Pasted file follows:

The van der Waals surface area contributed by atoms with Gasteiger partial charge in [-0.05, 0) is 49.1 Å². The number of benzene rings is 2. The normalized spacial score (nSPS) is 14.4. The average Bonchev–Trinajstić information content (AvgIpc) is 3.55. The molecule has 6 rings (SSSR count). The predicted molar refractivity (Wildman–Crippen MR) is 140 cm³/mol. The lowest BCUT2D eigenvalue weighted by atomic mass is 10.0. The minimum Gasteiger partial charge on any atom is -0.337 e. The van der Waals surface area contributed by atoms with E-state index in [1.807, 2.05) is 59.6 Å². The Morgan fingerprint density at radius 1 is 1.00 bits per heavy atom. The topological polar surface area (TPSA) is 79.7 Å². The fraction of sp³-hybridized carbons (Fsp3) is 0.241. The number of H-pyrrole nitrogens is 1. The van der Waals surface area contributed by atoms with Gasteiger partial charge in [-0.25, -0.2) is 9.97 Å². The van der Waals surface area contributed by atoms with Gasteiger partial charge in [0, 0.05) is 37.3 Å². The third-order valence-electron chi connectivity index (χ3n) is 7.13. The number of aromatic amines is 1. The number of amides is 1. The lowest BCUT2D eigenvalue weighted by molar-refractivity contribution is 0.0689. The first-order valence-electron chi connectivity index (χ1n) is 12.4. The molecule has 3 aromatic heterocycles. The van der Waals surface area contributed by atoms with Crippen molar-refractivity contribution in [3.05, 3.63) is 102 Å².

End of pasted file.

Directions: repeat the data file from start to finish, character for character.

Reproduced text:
The van der Waals surface area contributed by atoms with Gasteiger partial charge in [-0.05, 0) is 49.1 Å². The number of benzene rings is 2. The normalized spacial score (nSPS) is 14.4. The average Bonchev–Trinajstić information content (AvgIpc) is 3.55. The molecule has 6 rings (SSSR count). The predicted molar refractivity (Wildman–Crippen MR) is 140 cm³/mol. The lowest BCUT2D eigenvalue weighted by atomic mass is 10.0. The minimum Gasteiger partial charge on any atom is -0.337 e. The van der Waals surface area contributed by atoms with E-state index in [1.807, 2.05) is 59.6 Å². The Morgan fingerprint density at radius 1 is 1.00 bits per heavy atom. The topological polar surface area (TPSA) is 79.7 Å². The fraction of sp³-hybridized carbons (Fsp3) is 0.241. The number of H-pyrrole nitrogens is 1. The van der Waals surface area contributed by atoms with Gasteiger partial charge in [-0.25, -0.2) is 9.97 Å². The van der Waals surface area contributed by atoms with Gasteiger partial charge in [0, 0.05) is 37.3 Å². The third-order valence-electron chi connectivity index (χ3n) is 7.13. The number of aromatic amines is 1. The number of amides is 1. The lowest BCUT2D eigenvalue weighted by molar-refractivity contribution is 0.0689. The first-order valence-electron chi connectivity index (χ1n) is 12.4. The molecule has 3 aromatic heterocycles. The van der Waals surface area contributed by atoms with Crippen molar-refractivity contribution in [3.05, 3.63) is 102 Å².